31 Jan 2012
Still A5 paper, trying out a pencil sketch / multiple brush-tip pens combo.
1 – 2 Feb 2012
Work in progress – it turns out 10 minutes is not a long time! Day 1 was a rough pencil drawing, day 2 was starting on shadows and highlights. I was surprised to find not all the finials are the same (maybe a result of different restoration phases over the years?). I used an alarm, so I didn’t have to worry about watching time – just not enough of it 🙂
3 Feb 2012
Working in gimp. A drawing of “happy” through the kaleidoscope filter.
Using the Polar Coordinates filter on a photo from Kings Park.
Back to kaleidoscope.
The base of this was some texture created in Assignment 1 by putting clingwrap over wet watercolour (or something along those lines). I tried to isolate the texture, then do various reflections and recombinations. Not an exciting result at this point.
4 Feb 2012
The original “sketch” was some pen and ink I did 10 January, which I didn’t even bother photographing since it seemed nothing very much. Added now because I spent some time using it as a base for gimp’s kaleidoscope filter.
4 Feb 2012
Returning to the idea of studying the underlying structure of paintings, this is my impression of lines and shapes in Monet’s “Sailboats on the Seine”, 1874, from a plate in Maloon, T. (editor. 2010) Paths to Abstraction 1867 – 1917, Sydney: Art Gallery of New South Wales.
5 Feb 2012
Working on Project 4 Stage 4, exploring aspects of a drawing of a shell (drawn on 27 January 2012).
Charcoal, looking at lines, simplifying shapes.
Conté crayons, another simplification of shape and line, introducing some colour.
At the time I thought it was dreadful, and my inner critic was having a field day. A few days later, while preparing photos for this blog, I accidentally hit the “Threshold” colour function and got this result, which I like very much.
6 Feb 2012
Continuing from yesterday, inverting the colour
Using one of the designs I recorded here, I used the Seamless version as a background, variants of the kaleidoscope as the round shapes, and created a quiet grey space as the path through the design.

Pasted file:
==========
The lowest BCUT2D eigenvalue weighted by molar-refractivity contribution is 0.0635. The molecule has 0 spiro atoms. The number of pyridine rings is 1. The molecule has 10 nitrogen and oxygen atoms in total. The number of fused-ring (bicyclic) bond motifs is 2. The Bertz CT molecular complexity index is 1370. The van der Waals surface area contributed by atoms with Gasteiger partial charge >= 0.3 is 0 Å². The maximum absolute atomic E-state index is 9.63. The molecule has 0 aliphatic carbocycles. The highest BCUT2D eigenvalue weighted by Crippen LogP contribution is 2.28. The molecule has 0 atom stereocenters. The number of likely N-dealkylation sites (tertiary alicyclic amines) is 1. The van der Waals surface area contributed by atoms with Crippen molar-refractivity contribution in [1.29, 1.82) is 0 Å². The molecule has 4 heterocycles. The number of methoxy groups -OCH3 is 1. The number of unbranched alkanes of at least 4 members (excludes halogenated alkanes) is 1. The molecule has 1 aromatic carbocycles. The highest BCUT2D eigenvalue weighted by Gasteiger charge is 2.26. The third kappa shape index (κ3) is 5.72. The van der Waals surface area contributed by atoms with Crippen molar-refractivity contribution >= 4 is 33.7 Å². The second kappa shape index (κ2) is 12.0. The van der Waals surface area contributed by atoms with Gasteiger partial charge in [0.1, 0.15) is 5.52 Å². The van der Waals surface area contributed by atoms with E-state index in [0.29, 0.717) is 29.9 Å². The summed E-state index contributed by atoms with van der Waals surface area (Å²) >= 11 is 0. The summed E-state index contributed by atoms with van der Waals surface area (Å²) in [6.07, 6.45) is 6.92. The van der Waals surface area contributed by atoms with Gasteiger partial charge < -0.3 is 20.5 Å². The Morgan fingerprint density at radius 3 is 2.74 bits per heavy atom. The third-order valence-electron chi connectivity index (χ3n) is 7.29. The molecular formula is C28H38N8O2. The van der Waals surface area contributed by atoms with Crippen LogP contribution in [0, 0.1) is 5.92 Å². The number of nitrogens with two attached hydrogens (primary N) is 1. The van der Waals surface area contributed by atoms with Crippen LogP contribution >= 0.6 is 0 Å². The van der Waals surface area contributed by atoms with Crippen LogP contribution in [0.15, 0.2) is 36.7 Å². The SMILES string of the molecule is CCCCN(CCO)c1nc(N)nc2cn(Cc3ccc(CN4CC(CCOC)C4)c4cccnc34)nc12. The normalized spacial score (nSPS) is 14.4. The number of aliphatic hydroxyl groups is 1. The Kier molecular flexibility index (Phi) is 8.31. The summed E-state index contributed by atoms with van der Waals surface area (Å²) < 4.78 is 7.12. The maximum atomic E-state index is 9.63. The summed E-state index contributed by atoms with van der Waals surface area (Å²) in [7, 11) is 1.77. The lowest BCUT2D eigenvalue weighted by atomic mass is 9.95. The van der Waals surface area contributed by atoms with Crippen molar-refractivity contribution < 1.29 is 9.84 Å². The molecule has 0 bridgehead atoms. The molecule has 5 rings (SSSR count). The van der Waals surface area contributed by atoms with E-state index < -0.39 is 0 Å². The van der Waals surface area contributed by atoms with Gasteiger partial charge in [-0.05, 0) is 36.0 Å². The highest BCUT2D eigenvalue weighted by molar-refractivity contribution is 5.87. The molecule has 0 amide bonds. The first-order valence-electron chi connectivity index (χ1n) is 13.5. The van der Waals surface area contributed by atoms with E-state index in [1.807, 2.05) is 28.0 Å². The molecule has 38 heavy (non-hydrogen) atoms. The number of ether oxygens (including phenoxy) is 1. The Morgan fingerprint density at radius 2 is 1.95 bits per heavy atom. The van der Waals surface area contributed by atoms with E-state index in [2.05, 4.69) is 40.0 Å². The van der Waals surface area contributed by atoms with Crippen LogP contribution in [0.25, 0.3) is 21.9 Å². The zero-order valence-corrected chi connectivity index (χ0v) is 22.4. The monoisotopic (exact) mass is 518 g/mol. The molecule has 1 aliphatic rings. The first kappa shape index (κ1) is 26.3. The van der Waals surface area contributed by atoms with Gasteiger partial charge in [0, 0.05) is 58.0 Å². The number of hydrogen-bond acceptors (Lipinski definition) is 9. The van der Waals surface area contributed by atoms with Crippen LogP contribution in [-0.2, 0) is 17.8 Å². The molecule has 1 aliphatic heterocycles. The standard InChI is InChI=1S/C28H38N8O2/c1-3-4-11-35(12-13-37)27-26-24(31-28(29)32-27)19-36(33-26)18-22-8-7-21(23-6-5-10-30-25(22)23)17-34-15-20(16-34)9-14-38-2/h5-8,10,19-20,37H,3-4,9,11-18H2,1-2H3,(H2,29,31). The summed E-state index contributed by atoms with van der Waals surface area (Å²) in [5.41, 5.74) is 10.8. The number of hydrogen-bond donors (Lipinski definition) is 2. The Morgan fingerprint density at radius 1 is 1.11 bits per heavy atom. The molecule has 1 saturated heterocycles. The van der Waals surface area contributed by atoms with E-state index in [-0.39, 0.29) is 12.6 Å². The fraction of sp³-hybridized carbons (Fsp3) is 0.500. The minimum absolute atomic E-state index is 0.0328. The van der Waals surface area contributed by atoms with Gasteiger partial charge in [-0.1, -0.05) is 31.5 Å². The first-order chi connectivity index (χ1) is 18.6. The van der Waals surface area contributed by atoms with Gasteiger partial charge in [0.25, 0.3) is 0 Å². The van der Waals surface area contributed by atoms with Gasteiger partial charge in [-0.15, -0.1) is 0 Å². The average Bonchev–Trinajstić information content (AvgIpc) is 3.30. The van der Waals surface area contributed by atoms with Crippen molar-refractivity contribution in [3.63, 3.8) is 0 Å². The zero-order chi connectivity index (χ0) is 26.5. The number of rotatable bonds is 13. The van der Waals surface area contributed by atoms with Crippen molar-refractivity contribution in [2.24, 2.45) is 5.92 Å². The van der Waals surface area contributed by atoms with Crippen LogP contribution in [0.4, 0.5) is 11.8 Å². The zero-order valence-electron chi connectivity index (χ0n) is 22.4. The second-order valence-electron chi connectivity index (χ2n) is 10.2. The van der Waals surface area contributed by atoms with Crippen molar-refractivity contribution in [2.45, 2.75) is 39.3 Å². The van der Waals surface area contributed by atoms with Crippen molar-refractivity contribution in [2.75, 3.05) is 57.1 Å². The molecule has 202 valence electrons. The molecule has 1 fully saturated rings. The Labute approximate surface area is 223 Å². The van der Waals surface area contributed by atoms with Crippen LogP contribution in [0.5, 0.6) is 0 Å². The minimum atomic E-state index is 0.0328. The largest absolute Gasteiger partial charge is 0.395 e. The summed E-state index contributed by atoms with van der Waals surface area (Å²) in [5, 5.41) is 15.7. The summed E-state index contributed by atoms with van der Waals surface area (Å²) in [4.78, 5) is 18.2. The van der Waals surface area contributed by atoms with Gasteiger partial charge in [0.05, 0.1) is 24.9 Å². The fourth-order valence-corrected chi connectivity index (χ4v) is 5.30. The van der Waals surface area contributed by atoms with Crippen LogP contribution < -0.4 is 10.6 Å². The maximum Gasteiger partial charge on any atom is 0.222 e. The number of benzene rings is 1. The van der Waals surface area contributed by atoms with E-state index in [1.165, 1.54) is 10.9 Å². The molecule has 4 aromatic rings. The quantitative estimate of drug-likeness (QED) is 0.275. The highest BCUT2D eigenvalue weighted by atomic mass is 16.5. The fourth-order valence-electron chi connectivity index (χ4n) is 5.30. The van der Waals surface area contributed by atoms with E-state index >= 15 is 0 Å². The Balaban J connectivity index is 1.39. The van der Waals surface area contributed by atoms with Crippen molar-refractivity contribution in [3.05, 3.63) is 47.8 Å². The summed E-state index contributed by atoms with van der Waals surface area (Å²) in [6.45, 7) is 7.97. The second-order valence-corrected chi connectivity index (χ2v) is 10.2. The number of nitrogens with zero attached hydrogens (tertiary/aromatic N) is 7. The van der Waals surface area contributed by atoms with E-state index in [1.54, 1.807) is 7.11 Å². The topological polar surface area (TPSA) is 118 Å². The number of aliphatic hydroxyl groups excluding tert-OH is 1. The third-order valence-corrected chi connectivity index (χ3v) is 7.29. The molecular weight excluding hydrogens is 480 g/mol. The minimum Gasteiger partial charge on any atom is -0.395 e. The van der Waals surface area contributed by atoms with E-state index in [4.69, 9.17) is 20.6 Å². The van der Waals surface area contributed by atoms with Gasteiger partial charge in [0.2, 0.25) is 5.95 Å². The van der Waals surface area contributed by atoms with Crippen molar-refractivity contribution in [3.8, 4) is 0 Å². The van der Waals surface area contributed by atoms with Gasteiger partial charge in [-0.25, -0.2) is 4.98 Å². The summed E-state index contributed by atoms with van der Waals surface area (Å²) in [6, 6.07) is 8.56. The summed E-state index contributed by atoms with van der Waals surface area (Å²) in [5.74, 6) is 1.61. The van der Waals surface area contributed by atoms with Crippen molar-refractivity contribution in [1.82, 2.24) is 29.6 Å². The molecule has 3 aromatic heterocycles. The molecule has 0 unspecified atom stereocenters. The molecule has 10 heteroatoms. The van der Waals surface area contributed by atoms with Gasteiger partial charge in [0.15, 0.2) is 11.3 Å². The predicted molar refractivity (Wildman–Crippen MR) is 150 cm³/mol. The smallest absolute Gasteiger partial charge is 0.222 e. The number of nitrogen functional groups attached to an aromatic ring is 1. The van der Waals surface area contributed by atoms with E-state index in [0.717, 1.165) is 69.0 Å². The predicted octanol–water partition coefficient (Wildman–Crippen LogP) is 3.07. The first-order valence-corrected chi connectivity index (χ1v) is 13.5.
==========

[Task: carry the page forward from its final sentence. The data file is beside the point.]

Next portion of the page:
Next another shell drawing
Made seamless. I think something like this could look wonderful digitally printed on silk and in a jacket.
Capturing ideas for using the shell-derived work on a jacket or pillow.
9 Feb 2012
I’ve finished the work specifically on developing design ideas, but want to keep using and developing the approach taught. This A3 has lines drawn in red crayon then watercolour and was based on a section of a shell drawing. My intended focus was the combination of round and linear shapes, overlaid loosely with complementary colours – blue and orange. The crayon dissolved in the watercolour, the colours are uninteresting and while working I once again lost focus.
Afterwards I started the much more controlled work shown further down (11 Feb).
10 Feb 2012
On Friday I visited the Picasso exhibition again – taking my sister and nieces as mum’s and my Christmas gift to them. Given the previous day’s colour disappointment, I tried to focus on colour use in the exhibition. Sketchbook work was on A5, on the bus and in QVB.
11-12 Feb 2012
I worked on this A4 design over a number of days – 9, 11 and 12 Feb. It used as base the same shell sketch as 9 Feb, but this time very much more controlled on A4 paper and using CarbOthello chalk-pastel pencils and conté crayons. I wanted to use a red – green colour combination.
I find the overall design and shape interesting, I was pleased with my continued learning in using the media, and the colour combinations are generally attractive. However overall it’s much too neat and controlled and pretty for my taste. I also got into trouble in a few places with colour choice.
13 Feb 2012
I came across a plate of Cézanne’s painting “Still-Life with Apples and Biscuits” (c. 1880) on pages 30-31 in Copplestone, T. (1998) Paul Cézanne. Rochester, Kent: Regency House Publishing Limited. As printed in the book it has really beautiful, complex use of reds and greens, plus oranges and muted blues. I wanted to understand the colour use better, so tried to copy part of the image using conté crayons on A4 paper. Nothing like the inspiration of course, but I was very happy with the colour effects I was able to get.
14 Feb 2012
I wanted to take my colour learning from the previous day and use it in the shell-based design.